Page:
Maturational changes in the subunit composition of AMPA receptors and the functional consequences of their activation in chicken forebrain

Virginia Migues Blanco, Martin Cammarota, Jacinta Kavanagh, Rebbekah Atkinson, David A. Powis, John A. P. Rostas*

*Corresponding author for this work

Research output: Contribution to journalArticlepeer-review

Abstract / Description of output

AMPA receptors play a critical role in synaptic plasticity and brain development. Here we show that Ca2+ uptake in response to AMPA receptor activation decreases dramatically during maturation in chicken brain microslices without a change in tissue AMPA receptor content. We found that during maturation the relative concentration of GluR2 subunits increased, the concentration of the AMPA receptor-associated scaffold proteins SAP97 and GRIP decreased and that depolarization increased GluR1 phosphorylation at Ser831 in subcellular fractions enriched in postsynaptic densities at 2 weeks but not at 10 weeks. These changes are all consistent with a decreased Ca2+ entry through AMPA receptor channels in response to receptor activation and may account for the changes in the functional properties of the receptor, which are thought to underlie, at least in part, the physiological changes that occur with maturation. Copyright (c) 2006 S. Karger AG, Basel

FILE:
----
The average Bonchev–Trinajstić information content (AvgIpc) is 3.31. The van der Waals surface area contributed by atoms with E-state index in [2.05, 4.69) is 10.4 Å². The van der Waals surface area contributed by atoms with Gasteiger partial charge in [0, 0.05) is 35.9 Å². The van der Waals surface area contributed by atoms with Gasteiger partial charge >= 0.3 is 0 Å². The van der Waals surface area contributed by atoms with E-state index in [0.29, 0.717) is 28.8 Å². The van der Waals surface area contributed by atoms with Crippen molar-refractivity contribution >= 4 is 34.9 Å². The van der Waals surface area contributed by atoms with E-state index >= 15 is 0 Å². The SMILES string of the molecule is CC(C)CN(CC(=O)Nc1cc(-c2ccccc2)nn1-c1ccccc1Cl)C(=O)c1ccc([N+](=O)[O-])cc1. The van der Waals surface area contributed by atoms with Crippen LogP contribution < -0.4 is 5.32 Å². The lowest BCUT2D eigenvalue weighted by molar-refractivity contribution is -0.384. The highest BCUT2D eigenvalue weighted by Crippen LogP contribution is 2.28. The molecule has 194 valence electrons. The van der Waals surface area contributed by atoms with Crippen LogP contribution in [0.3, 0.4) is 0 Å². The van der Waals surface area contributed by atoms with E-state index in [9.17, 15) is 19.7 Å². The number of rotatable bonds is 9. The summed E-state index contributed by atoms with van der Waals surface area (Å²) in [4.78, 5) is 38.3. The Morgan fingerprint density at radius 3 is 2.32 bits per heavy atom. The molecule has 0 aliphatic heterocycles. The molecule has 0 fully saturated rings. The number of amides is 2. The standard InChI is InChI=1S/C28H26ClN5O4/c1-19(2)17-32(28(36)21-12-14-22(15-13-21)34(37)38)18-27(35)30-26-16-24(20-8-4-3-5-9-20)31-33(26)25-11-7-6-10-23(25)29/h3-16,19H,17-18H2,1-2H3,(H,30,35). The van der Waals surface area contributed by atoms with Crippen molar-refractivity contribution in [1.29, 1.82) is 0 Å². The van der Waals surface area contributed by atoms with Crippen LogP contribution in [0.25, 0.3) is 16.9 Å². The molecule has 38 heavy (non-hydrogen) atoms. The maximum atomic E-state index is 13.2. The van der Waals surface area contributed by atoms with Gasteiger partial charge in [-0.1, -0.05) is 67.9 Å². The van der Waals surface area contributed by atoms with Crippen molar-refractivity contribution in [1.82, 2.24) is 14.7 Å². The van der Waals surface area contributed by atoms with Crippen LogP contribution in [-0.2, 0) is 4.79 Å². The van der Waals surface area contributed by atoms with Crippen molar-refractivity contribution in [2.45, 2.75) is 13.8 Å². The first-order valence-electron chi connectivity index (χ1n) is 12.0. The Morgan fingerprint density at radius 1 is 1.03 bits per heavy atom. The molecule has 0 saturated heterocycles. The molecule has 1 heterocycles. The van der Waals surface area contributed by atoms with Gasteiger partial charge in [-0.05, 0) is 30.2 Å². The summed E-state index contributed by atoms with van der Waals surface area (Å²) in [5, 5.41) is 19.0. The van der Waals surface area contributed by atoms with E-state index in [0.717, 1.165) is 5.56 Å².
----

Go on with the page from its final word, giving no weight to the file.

Original languageEnglish
Pages (from-to)232-240
Number of pages9
JournalDevelopmental neuroscience
Volume29
Issue number3
DOIs
Publication statusPublished - 2007

Keywords / Materials (for Non-textual outputs)

  • brain maturation
  • postsynaptic density
  • chicken brain microslices
  • phosphorylation
  • Ca2+ permeability
  • LONG-TERM POTENTIATION
  • SYNAPTIC PLASTICITY
  • DEVELOPMENTAL-CHANGES
  • GLUTAMATE RECEPTORS
  • GLUR1 SUBUNIT
  • PHOSPHORYLATION SITES
  • HIPPOCAMPAL-NEURONS
  • CA2+ PERMEABILITY
  • GENE-EXPRESSION
  • TRAFFICKING

Fingerprint

Dive into the research topics of 'Maturational changes in the subunit composition of AMPA receptors and the functional consequences of their activation in chicken forebrain'. Together they form a unique fingerprint.

Cite this